It is thus possible (nay, likely) that Something Bad Will Happen to kill the button’s function. If the BIOS can’t find the appropriate partition ID, it boots the first bootable partition it finds in the MBR. Most often, that’s the normal XP partition and away you go: the MediaDirect partition is just not available.

Dell provides a “MediaDirect Repair” CD with which you can fix that issue. It’s a pretty big hammer, though, as it repartitions & reformats the entire drive, destroying the existing drive contents as it goes. It then reinstalls the Dell Utility partition and replaces the MBR. You manually reinstall XP, then run a setup program from the MD Repair CD that finishes setting up the MD partition.

En passant, MD Repair also replaces the Dell Restore boot loader in the MBR and destroys the Restore partition, so you cannot get your as-shipped XP back. You must restore from the CD… except, of course, that Dell no longer ships XP Reinstallation CDs, expecting that you’ll use the restore partition in case of trouble. Whoops.

MD allows you to create either one or two partitions on the drive, so you may have one giant XP-and-data partition or an XP “system” partition and a “data” partition. Any attempt to change that partition structure prevents MD from finishing its installation: XP will work fine, but MD will be dead. You cannot fix MD without starting all over again from scratch by blowing the drive away.

Oh, yeah, almost forgot. Dell has, natch, several different versions of MediaDirect floating around, each with incompatible repair / restore / update requirements. None of what you’ve just read may apply to your PC.

What a piece of crap!

Fresh Windows

While discovering all this, I did a clean install of XP from the Reinstallation CD (IIRC, I paid extra to get it when I bought the laptop: me being no fool!) with drivers from the Drivers CD. That’s a bit tedious, as the network interface doesn’t work until you feed in the driver CD, so Windows gets pissy. When XP finally sees the Internet, it’s not happy until it downloads all 100+ patches from the Mother Ship; it’s been a while since the XP SP2 version that’s rolled into that CD.

This process does not install the usual bloatware and it turns out that bone-stock Windows XP is actually pretty snappy: it starts up quickly, shuts down even faster, and is generally pretty responsive. You can’t do very much with it, as you don’t have many programs, but … that’s Windows!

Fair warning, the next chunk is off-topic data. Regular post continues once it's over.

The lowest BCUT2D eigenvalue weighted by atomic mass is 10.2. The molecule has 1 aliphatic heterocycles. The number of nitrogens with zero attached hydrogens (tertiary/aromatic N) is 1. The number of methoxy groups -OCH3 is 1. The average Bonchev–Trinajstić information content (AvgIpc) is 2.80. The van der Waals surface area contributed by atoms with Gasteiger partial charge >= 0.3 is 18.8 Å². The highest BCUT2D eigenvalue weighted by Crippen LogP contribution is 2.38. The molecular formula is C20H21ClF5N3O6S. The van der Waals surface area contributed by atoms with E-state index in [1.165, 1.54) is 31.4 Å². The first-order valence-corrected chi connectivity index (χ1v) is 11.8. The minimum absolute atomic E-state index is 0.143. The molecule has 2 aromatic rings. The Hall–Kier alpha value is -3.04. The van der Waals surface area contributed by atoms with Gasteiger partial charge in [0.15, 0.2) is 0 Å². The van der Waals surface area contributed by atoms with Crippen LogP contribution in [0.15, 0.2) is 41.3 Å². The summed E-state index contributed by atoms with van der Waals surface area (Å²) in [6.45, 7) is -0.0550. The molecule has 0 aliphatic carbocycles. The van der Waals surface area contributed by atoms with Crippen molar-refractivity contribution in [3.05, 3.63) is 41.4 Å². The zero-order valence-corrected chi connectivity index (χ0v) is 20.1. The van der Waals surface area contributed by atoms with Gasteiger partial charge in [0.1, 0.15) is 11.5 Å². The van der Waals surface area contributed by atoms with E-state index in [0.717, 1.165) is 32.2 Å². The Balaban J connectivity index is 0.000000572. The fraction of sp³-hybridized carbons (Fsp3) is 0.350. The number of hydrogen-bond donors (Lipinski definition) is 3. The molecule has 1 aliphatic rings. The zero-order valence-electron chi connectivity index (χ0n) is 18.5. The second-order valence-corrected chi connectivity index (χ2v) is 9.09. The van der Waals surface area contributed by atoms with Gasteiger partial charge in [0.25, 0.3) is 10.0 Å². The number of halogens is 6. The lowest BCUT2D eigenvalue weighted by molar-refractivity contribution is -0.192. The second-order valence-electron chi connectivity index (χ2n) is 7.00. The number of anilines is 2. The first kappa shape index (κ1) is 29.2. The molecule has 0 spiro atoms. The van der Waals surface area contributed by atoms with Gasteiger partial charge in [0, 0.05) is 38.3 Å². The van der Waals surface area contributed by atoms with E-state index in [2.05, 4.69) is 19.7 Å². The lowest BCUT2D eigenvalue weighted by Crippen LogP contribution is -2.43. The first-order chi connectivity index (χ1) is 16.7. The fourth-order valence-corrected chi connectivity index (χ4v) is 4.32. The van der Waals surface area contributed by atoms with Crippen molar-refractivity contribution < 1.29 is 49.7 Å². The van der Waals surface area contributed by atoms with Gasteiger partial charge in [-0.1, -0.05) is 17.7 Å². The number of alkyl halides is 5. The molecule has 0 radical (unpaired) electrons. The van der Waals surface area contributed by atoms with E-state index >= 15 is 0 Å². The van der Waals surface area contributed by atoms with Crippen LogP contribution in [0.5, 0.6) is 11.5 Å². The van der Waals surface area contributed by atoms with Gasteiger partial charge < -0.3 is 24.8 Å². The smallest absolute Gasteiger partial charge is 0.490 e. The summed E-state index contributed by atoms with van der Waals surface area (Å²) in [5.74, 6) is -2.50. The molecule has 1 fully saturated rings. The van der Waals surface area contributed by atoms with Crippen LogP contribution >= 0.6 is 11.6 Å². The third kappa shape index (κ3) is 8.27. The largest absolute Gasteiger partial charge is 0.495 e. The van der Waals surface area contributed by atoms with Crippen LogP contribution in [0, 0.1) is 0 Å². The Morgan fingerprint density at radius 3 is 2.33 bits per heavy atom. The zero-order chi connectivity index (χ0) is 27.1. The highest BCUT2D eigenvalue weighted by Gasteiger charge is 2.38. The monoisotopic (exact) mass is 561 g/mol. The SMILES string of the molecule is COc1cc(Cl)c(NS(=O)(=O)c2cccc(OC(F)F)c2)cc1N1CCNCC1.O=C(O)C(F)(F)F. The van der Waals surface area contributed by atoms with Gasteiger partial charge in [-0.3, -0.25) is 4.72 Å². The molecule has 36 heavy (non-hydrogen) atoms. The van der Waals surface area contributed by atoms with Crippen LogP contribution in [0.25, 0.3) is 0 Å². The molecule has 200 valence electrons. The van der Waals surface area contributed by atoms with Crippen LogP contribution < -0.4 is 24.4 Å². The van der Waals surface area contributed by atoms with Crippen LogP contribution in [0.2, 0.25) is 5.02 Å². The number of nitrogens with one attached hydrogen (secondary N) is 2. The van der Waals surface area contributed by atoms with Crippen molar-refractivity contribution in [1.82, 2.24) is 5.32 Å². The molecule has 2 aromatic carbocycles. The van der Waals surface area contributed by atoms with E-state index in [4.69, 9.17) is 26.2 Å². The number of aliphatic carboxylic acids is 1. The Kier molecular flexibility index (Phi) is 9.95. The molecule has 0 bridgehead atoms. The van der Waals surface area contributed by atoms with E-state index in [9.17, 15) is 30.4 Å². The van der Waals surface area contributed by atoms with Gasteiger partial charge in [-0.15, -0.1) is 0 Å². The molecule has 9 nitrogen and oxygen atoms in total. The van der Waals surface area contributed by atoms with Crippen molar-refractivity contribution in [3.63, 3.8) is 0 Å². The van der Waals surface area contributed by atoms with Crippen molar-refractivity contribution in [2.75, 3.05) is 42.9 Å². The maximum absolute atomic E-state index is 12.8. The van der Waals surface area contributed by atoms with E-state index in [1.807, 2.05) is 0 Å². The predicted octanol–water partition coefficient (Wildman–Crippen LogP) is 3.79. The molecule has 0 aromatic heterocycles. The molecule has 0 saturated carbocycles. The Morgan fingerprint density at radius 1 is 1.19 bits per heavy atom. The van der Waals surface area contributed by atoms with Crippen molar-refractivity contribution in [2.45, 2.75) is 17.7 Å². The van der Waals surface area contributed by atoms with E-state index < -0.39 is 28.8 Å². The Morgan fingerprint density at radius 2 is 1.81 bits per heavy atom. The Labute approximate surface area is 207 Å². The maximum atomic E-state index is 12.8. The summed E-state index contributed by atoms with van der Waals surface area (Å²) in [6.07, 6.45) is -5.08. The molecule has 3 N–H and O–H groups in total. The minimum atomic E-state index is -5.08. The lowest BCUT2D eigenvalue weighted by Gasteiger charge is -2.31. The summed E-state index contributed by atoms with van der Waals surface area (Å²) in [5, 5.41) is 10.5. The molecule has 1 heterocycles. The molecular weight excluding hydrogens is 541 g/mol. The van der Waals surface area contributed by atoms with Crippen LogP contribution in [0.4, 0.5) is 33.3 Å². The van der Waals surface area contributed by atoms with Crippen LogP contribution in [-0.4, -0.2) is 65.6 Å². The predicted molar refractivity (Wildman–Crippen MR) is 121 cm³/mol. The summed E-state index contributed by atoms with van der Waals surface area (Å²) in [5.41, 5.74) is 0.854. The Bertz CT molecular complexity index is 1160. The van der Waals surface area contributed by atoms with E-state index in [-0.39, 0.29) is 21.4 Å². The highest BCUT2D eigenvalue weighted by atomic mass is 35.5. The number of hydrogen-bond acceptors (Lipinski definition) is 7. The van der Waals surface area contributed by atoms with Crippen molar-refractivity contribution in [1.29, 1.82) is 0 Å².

I then reinstalled the Windows programs I use with the various & sundry hardware gadgets: device programmers, data loggers, note-taking tablet, stuff like that.

It’s worth mentioning that my well-cared for and rarely used Windows turned into the usual dog-slow lump everybody complains about over the course of two years. Bit rot is real and you need a clean install to fix it.

Bottom line(s)

Dell Restore will be useful if I ever give the laptop away. I’ll zero the drive, restore the Restore partition from my backup, run the fixup program to get the right boot loader, boot into the Restore partition, restore XP to its as-shipped level, do the updates, and be done with it.

I suppose I could do the restore, do a partition backup, restore MediaDirect with one partition for XP, install a base version of XP, finish the MD install, -then- restore XP. I suspect that wouldn’t actually work, which is why I haven’t tried it.

MediaDirect isn’t compelling enough to make me want to futz with it that much, particularly as it appears to be incompatible with any Linux installation.

Props to SystemRescueCD from, which I used for all the partition backups, restores, copies, MBR editing, hex dumping, and so forth and so on. All my backups live on the file server in the basement and SRC makes network backups a cinch. Can’t (and shouldn’t) live without it.

At this point, words fail me…